Before and After: The New York State Pavilion Gets a Paint Job
Architect Philip Johnson designed the New York State Pavilion -- a National Treasure of the National Trust -- for the 1964-65 World’s Fair. The event drew an estimated 51 million visitors to Flushing Meadows Corona Park in Queens for a celebration of culture, technology, and “man's achievement on a shrinking globe in an expanding universe."
While most of the rest of the fair’s elements quickly disappeared after the event, the "Tent of Tomorrow," one of three components of the Pavilion, remained. By 1976 though, the roof was declared unstable and removed, and the tent began to deteriorate.
Now, 51 years after it was built, there are new, very recognizable signs of life.
In August, New York’s Structural Steel Painters Association, along with the District Council 9 New York International Union of Painters and Allied Trades Local 806 completed a three-month project to repaint the upper steel portion of the Tent of Tomorrow in its original American Cheese Yellow.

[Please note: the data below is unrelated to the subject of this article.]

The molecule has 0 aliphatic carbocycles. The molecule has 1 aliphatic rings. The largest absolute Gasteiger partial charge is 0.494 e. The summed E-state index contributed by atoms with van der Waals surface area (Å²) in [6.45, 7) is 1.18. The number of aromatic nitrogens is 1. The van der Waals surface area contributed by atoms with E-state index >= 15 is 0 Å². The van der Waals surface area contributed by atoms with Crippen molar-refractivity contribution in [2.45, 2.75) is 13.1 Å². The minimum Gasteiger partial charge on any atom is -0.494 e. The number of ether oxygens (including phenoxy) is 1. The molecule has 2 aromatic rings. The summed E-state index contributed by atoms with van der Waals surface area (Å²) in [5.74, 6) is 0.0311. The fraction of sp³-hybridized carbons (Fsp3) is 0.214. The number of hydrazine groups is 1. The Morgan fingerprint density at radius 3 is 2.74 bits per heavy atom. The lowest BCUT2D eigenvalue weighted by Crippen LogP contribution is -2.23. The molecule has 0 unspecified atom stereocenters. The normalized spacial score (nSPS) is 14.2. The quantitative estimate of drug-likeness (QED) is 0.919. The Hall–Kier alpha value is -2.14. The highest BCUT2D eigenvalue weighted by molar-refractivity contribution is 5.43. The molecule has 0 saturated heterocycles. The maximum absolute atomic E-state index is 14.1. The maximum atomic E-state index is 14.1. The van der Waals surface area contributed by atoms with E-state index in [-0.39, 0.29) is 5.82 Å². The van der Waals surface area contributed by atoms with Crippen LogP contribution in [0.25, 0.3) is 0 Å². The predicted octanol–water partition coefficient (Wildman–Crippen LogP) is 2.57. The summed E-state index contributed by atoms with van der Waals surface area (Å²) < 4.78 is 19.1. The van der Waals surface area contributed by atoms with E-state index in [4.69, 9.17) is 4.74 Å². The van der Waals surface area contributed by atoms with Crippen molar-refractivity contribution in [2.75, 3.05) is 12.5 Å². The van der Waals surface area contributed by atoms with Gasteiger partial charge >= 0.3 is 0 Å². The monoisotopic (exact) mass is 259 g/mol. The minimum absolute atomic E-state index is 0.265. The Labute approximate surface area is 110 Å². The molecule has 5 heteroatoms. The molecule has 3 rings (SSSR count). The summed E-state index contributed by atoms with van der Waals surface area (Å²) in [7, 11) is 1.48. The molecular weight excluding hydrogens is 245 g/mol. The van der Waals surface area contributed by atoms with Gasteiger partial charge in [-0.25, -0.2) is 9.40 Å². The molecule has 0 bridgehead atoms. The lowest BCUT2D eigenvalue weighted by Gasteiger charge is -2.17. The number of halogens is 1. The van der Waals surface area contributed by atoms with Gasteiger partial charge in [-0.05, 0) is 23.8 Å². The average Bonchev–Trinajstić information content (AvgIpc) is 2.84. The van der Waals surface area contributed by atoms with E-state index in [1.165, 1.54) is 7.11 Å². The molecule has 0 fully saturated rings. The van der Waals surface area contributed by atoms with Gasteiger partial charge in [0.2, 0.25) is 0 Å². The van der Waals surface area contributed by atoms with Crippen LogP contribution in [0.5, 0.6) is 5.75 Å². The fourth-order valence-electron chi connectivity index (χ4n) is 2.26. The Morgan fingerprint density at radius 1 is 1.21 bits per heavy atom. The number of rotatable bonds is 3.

“We wanted to give it some love and attention to show the public that we care about it,” says Flushing Meadows Corona Park Administrator, Janice Melnick.
The project was four years in the making and was supported by local council member Elizabeth Crowley. The work was completed on a pro-bono basis as part of the union’s apprenticeship program and totaled $3 million worth of in-kind donations.
The completion of the project will be celebrated Thursday, October 15 with a ribbon cutting ceremony, food and refreshments, and a performance by a local a cappella group that sang during the World’s Fair 50 years ago.
“We’re very grateful to the new York Structural Steel Painters Association and the local 806 apprentices for taking such loving care of this beautiful treasure,” says Melnick. “They went the extra mile. It was just really great to see the enthusiasm.”